In 1857, Dickens was 45, the rich, popular and celebrated author of The Pickwick Papers, Oliver Twist, A Christmas Carol, David Copperfield, Dombey and Son, Bleak House and Little Dorrit. Yet despite all this worldly success, his marriage to the plump, amiable, lazy and ineffectual Catherine Hogarth had fallen apart, causing their ten children much anguish and confusion. To complicate the separation, Dickens remained living in a close but non-sexual relationship with Catherine’s sister Georgina, who supervised the children and ran the household with all the efficiency which Catherine had crucially lacked.
One cause of the marriage’s failure was Dickens’ passion for a young actress called Ellen Ternan, whom he had met in the course of directing a play for charity. Little is known for sure about their relationship, which remained a close secret for fifty years after Dickens’ death in 1870, but it appears that although Dickens was totally infatuated with her, Ellen held out for some years before becoming his mistress.
The fast pace and high pitch of Dickens’ life was another problem: Catherine simply and literally could not keep up with her husband. He never stopped, either mentally or physically, and his activities were legion. Since 1850, much of his time had been consumed in writing journalism for a weekly magazine called Household Words, which he also edited, micro-managed and part-owned. Quarrels with his partners in this enterprise led to its closure and replacement in 1859 with another weekly called All The Year Round, of which Dickens was sole owner. The central feature of this magazine was its publication of new fiction, appearing in instalments. Dickens himself contributed a novel set during the French Revolution, A Tale of Two Cities, which appeared between April and November 1859.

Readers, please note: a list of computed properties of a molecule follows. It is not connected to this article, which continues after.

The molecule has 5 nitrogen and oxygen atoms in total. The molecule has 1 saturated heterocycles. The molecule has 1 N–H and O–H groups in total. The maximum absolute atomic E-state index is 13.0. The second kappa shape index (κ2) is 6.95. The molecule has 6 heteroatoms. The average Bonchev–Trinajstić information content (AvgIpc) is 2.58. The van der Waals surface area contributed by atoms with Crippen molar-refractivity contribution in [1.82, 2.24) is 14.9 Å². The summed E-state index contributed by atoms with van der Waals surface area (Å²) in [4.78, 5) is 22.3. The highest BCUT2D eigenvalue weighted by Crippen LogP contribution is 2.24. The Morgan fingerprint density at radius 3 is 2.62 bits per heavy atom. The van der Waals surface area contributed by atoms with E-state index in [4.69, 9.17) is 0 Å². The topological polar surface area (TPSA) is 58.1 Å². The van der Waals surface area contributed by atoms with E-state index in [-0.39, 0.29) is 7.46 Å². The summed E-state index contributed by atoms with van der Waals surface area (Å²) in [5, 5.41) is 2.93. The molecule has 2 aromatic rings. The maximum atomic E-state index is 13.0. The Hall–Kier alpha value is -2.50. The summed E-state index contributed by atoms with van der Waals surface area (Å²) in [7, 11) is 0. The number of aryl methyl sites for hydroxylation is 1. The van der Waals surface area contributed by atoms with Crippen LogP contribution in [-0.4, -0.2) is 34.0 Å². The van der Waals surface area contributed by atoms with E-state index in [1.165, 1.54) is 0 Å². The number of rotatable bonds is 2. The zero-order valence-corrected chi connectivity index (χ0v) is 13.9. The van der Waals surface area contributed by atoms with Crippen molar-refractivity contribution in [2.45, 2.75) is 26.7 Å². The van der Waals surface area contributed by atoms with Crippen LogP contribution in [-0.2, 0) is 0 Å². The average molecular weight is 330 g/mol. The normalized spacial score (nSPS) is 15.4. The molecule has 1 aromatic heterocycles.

As well as all this writing and editing (not to mention his vast correspondence, busily convivial social life, and involvement in amateur dramatics and several charitable causes), Dickens had also embarked on gruelling tours of the provinces, reading extracts from his novels to huge audiences. Always restless, always hungry for acclaim, he loved these recitals, which he delivered with electrifying histrionic intensity. But the stress of it all began to take a toll on his health, starting a long decline which led to his premature death from a stroke in 1870 at the age of 58.